In January, the Department of Housing and Urban Development (HUD) announced the first major changes to FHA financing for the year changing the maximum seller concessions from 6% to 3% early summer 2010.
The changes to seller concessions will have a large impact. Concessions include what the seller is contributing to the buyer in the transaction. A common concession is a credit from the seller to cover the buyer’s closing costs. A 3% limit on seller concessions is enough to cover closing costs on a purchase of around $250,000, but with a purchase price of anything less than $250,000 the buyer will be forced to pay some closing costs out-of-pocket. This will be a pain-point for many FHA borrowers in the months to come.
The change in concessions will also impact new construction transactions. Upgrades on a new home will be considered a seller concession if the purchase and sale clearly states that there was an increase in price for these upgrades. For example, supposing a buyer plans to purchase a new home at $295,000. In this transaction, the builder/seller is offering to pay the buyer’s closing costs up to $9,000, and the buyer is putting $20,000 down. The buyer’s loan officer arranges a loan with closing costs of approximately $8,000 for a $275,000 loan. In this instance, $275,000 x 3%= $8,250 — the buyer is okay.
However, as this is new construction and the buyer is purchasing from the builder, the buyer negotiates upgrades valued at $5,000. In this instance, the Purchase and Sale contract itemizes: upgraded flooring valued at $3000.00, and upgraded counter tops valued at $2000.00. In the underwriting process, the underwriter will likely consider these upgrades seller concessions. This additional $5,000 will be counted against the 3% limit. After a down payment of $20,000, your loan amount would be $280,000. If you’ve been following the math, you will note that 3% x $280,000= $8,400. The original $8,000 in closing costs, plus the $5,000 in upgrades will exceed the 3% limit. The loan no longer qualifies under FHA guidelines.
Another example of how this could affect a transaction? Let’s suppose a buyer is shopping for a condo. The seller is offering to pay for all the closing costs and Homeowner Association Dues for 1-year. Both are considered a seller concession, so if the two figures total to over 3%, this purchase also would not qualify under FHA guidelines
If the seller is paying for something in behalf of the buyer, it is likely a “concession.” Home buyers should be careful of any potential concessions offered if they’re planning on using FHA financing.
Why is HUD doing this? The answer is simple, to protect home values. Since buyers often need sellers to pay for their closing costs, HUD is trying to protect sales prices from being inflated to include these concessions. Though a valiant cause, it doesn’t make sense to squeeze the little guy out. FHA is now a perfect loan program for buyers in the higher income range and a small down payment. This is not what FHA was intended for. Here is an excerpt from HUD’s mission statement:
The Department of Housing and Urban Development (HUD) is committed to helping communities across America identify and overcome regulatory barriers that impede the availability of affordable housing. READ ENTIRE MISSION STATEMENT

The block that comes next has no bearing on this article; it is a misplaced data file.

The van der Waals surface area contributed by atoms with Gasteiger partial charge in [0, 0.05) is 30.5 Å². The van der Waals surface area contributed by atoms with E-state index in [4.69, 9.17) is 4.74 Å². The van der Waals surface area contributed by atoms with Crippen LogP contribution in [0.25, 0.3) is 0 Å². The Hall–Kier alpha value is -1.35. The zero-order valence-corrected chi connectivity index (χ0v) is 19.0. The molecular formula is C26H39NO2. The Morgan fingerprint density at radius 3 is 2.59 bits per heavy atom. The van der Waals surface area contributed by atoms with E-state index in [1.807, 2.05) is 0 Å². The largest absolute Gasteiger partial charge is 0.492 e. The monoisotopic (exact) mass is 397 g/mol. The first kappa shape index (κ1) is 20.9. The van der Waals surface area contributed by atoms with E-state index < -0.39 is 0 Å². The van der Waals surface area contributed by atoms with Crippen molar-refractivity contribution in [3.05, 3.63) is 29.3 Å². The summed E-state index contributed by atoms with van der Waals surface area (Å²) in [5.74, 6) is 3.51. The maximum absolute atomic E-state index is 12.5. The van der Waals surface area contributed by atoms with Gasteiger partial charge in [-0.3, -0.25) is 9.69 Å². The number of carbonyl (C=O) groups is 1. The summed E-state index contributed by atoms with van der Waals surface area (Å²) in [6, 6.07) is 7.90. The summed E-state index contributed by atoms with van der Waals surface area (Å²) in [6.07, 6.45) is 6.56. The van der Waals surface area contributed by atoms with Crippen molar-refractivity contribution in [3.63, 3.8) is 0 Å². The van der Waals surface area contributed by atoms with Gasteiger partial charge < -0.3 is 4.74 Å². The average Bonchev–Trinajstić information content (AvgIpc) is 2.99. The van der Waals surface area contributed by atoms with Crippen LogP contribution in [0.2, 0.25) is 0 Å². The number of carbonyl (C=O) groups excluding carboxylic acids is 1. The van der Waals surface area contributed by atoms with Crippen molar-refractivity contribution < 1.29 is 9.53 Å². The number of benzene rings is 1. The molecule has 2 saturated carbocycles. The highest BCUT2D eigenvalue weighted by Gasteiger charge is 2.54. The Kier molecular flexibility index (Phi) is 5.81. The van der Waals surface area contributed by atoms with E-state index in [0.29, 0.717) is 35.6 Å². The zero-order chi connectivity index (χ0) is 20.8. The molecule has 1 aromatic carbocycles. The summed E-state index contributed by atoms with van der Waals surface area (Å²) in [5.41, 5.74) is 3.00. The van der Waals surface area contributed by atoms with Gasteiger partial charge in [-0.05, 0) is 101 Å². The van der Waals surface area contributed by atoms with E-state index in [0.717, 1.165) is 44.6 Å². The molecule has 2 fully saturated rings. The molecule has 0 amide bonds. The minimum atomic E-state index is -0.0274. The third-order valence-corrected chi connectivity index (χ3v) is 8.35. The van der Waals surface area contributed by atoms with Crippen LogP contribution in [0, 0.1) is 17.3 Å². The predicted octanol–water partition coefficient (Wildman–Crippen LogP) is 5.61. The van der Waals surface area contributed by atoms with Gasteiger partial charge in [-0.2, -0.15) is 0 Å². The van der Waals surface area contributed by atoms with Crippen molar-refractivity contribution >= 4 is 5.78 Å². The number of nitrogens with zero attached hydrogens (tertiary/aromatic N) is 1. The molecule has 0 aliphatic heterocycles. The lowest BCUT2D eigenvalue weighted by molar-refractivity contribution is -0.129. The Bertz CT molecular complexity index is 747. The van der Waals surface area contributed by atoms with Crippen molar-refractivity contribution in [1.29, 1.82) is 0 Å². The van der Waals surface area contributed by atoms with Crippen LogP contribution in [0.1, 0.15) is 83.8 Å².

Keep reading to learn more about the other changes mortgage guidelines and new rules as they come about.
A colleague of mine (Ann Liberato, founding partner at Cobalt Mortgage) told me she spoke with someone at HUD and they confirmed the change is still happening but will likely take place in the fall of this year (2010). We’re not sure why HUD is delaying the change but I hope that it is modified to allow higher concessions for smaller sized transactions.
I spoke with Ken Harney from the Washington Post a couple of weeks ago on this topic. Ken also wrote an article about the changes to seller concessions for FHA financing:
One of the key attractions of FHA mortgage financing is going, going — but not quite gone. Sellers and buyers who move fast can still make the most of it.
Sometime this summer, the Federal Housing Administration plans to slash maximum “seller concessions” from 6 percent of the home price to 3 percent. Seller concession rules allow buyers to look to the property seller to pay for some services and taxes connected with the transaction — loan origination and local transfer fees, appraisals, inspections, closing and escrow costs, among others — though not the down payment. READ MORE
I hope the national attention will persuade HUD to allow higher concessions on smaller transactions.
UPDATE JULY 28TH, 2010
HUD is closer to changing their concessions from 6% to 3% but is open to hearing comments, according to an article on Mortgage News Daily. I will be sure to let my voice be heard. If you would like to have your voice heard as well, please follow the instructions as given from this article.
- Visit http://www.regulations.gov
- Scroll down about 1/3rd of the page and you will see a link for “What’s Hot –Most Visited Regulations”
- Click on that link and you will see a list of pending regulation. Select the notice: “Federal Housing Administration Risk Management Initiatives: Reduction of Seller Concessions…”
- That will take you to a page where the document outlining these changes is available for review. Towards the top right-hand of the page, you will see a link in light-blue ink that reads “Submit Comment”…click on that link and fill-in your information, and type-in your comment.
- Hit “submit” and let your voice be heard.
UPDATE MARCH 17TH, 2011
So far, FHA guidelines have remained at 6% which I think is a good move. Most transactions under $250,000 have more than 3% in total closing costs and prepaids and the sellers are more than happy to pay them.